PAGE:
Queen of the Night arrangement available here. (recording is our friend Ryan Anthony playing with the Burning River Brass)
The way I think about writing for brass has evolved a lot over the years, especially for the instruments with which I’m not intimately familiar. One hopes to keep learning new things, and to learn from previous experiences.
I used to write a lot for the piccolo trumpet in my arrangements, and still use it quite a bit. But really, I mean, a lot. I had the good(?) fortune to write for a couple of guys that loved to play piccolo and it colored my judgement. I’ve since learned that piccolo trumpet is like curry. A little bit goes a long way.
So when I start a chart, the template is e flat trumpet on top, 2 b flat trumpets, and flugelhorn. You can see my previous post One on a Part and begin to get a sense of why I like the e flat trumpet (but I’ll write more about that later). Generally, I’ll not notate anything higher than a ‘g’ (first space above the staff) for the e flat trumpet. If I need to write higher, or if the tessitura of the e flat part is hovering around the top of the staff all the time, then I’ll consider switching the second player to piccolo and taking some of that hovering high tessitura away from trumpet 1. I’ll also go back through the e flat part and see if it doesn’t lay just as well on a bigger horn; but using e flat is usually a color choice.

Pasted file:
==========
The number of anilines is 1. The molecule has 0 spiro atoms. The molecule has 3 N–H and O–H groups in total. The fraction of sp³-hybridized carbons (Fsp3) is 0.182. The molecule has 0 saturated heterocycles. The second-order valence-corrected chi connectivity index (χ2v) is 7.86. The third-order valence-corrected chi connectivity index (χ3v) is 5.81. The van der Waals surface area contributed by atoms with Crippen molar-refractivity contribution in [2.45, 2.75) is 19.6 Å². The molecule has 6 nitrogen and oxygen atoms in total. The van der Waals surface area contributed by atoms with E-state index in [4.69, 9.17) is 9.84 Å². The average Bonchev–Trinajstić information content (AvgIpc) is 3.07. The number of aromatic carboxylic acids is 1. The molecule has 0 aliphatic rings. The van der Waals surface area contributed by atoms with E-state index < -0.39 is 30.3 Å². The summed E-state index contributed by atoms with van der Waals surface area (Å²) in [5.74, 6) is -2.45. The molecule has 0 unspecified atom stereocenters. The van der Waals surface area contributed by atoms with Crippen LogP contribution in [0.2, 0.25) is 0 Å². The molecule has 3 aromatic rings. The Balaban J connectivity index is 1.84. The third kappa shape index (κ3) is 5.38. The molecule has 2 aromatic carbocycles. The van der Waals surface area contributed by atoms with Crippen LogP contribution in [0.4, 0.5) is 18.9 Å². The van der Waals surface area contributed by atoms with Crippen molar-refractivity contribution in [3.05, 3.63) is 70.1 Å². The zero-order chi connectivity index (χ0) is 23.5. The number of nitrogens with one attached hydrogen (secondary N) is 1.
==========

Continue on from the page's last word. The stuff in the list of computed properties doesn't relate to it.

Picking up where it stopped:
So putting the piccolo in the 2nd part is about imposing writing discipline – it keeps me from automatically making the 1st trumpet part a screamer.
That’s not about patronizing the trumpets – it IS about the reality of the physical aspect of trumpet playing and hoping that more than one of my charts might appear on a program. Every once in a while, I’ll crack off a piccolo trumpet feature, but generally, writing for piccolo for me is now more about comfort and security of the tessitura in a part than it is about writing high notes in the chart.
That’s a really important distinction.
July 19, 2017 – Mike Allen